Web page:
indexOne of the most common complaints I have come across from tenants and seen in properties is the issue of mould. The main causes of mould include; condensation, water leaks, penetrating or rising damp,  excessive water vapour or steam being generated through cooking, washing, bathing, showering and the most common one tenants clothes drying often on radiators with inadequate ventilation.

The mould fungi have been identified as health risks, as well as being very unsightly, it can affect your breathing especially if you are prone to asthma. The fungi have also been known to produce toxins which can trigger allergic reactions.

So whilst one might argue that the landlord is responsible for some of the issues, water leaks, penetrating or rising damp, and other building issues, the tenants also need to take responsibility and ensure that the property is indeed well ventilated. The most common cause of mould is condensation caused by lack of ventilation. As an agent you can advise tenants or small things that could make a difference, for instance if there is a window in the bathroom open it after use, if there is a garden dry clothes outside on a washing line or clothes horse, if you have to dry clothes inside as there is no garden or the weather is bad ensure that the room is well ventilated.

It is important to rid mould as soon as it appears and it can spread very quickly, there are bleach based products available from most well know supermarkets and DIY stores. Here is some useful alternative cleaning information in the fight against mould and mildew

If you would rather use something less toxic and more organic try Tea tree oil, an essential oil found in most health food stores, is expensive, but nothing natural works quite as well for mould and mildew. This broad spectrum fungicide does have a strong smell, which usually dissipates within days, so use the following recipe on mouldy ceilings, musty bureaus and rugs or mouldy showers. Combine 2 teaspoons tea tree oil and 2 cups water in a spray bottle, shake to blend, and spray on problem areas. Do not rinse. Makes about 2 cups and lasts indefinitely.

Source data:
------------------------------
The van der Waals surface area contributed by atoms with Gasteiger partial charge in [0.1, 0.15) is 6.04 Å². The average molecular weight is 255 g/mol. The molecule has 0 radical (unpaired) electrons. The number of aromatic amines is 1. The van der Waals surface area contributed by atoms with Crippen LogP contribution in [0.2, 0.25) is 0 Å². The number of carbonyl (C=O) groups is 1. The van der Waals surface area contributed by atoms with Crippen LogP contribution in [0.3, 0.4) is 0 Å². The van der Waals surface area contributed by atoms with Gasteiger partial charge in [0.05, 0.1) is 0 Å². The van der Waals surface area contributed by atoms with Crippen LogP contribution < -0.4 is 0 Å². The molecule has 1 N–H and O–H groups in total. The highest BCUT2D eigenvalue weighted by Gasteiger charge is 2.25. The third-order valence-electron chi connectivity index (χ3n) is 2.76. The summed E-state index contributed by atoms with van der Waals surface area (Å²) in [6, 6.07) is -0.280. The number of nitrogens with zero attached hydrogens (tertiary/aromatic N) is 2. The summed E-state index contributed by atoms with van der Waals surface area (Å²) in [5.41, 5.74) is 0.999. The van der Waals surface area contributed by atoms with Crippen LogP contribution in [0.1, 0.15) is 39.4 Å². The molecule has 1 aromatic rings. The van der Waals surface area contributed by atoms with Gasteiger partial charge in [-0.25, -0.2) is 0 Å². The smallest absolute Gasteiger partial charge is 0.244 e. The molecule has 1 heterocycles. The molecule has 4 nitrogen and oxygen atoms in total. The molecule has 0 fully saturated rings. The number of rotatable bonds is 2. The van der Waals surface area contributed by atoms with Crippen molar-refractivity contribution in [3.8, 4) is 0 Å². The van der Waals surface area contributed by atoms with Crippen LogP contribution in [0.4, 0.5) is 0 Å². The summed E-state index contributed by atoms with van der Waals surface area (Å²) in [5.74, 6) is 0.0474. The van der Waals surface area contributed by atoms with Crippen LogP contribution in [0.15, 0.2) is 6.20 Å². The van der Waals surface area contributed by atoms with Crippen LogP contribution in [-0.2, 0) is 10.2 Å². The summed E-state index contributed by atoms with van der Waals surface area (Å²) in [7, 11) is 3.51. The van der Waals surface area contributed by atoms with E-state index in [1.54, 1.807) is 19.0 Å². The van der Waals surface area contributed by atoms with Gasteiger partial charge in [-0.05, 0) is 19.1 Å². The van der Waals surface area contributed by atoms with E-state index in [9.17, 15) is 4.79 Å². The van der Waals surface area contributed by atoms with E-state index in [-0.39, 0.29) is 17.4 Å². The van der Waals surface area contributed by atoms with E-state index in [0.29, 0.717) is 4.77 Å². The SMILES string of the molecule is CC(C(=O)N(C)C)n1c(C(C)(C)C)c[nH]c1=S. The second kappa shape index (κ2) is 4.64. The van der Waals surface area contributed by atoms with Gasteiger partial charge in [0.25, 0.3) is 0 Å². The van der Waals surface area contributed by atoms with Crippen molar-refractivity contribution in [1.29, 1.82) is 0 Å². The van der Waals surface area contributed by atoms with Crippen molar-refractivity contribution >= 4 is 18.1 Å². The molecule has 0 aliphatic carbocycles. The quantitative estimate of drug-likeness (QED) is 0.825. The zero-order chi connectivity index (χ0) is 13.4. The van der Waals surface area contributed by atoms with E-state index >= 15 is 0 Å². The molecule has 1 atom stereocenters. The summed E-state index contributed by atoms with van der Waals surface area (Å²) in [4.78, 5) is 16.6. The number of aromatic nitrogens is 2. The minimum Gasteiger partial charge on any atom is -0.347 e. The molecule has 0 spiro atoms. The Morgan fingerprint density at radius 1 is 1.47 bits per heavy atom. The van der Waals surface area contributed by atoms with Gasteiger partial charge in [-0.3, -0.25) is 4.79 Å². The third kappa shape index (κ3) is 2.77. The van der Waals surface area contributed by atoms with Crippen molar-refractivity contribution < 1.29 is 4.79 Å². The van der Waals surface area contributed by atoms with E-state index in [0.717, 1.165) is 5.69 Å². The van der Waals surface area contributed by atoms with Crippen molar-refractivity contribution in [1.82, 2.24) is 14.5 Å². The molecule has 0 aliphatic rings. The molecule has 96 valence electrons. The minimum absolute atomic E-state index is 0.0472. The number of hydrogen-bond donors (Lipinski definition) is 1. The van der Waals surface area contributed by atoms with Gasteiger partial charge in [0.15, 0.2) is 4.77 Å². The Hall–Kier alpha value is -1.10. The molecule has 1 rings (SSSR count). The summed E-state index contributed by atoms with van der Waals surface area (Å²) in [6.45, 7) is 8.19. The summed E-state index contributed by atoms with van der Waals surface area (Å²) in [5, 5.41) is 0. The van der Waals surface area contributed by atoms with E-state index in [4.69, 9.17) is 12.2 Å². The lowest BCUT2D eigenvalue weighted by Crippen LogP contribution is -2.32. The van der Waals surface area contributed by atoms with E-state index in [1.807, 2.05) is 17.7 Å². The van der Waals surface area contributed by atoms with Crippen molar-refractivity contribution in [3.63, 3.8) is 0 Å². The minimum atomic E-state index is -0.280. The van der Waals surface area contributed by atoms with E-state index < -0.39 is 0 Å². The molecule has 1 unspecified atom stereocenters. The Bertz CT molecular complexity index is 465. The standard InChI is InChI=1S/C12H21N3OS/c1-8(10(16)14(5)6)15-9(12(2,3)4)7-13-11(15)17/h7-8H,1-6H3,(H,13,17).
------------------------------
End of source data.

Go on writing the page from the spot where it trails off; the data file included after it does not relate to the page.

Vinegar is another natural mould and mildew remedy and by far the cheapest. Straight vinegar reportedly kills 82 percent of mould so pour some white distilled vinegar straight into a spray bottle, spray on the mouldy area, and let set without rinsing if you can put up with the smell. It will dissipate in a few hours.

For light stains, dilute the vinegar with an equal amount of water. You can also prevent mildew from forming on the bottoms of rugs and carpeting by misting the backs with full-strength white vinegar from a spray bottle.

Just because your plastic shower curtain or liner gets dirty or mildewed doesn’t mean you have to throw it away. Try cleaning it in your washing machine with two bath towels on the gentle setting, adding 1/2 cup baking soda to your detergent during the wash cycle and 1/2 cup vinegar during the rinse cycle. Then let it drip dry.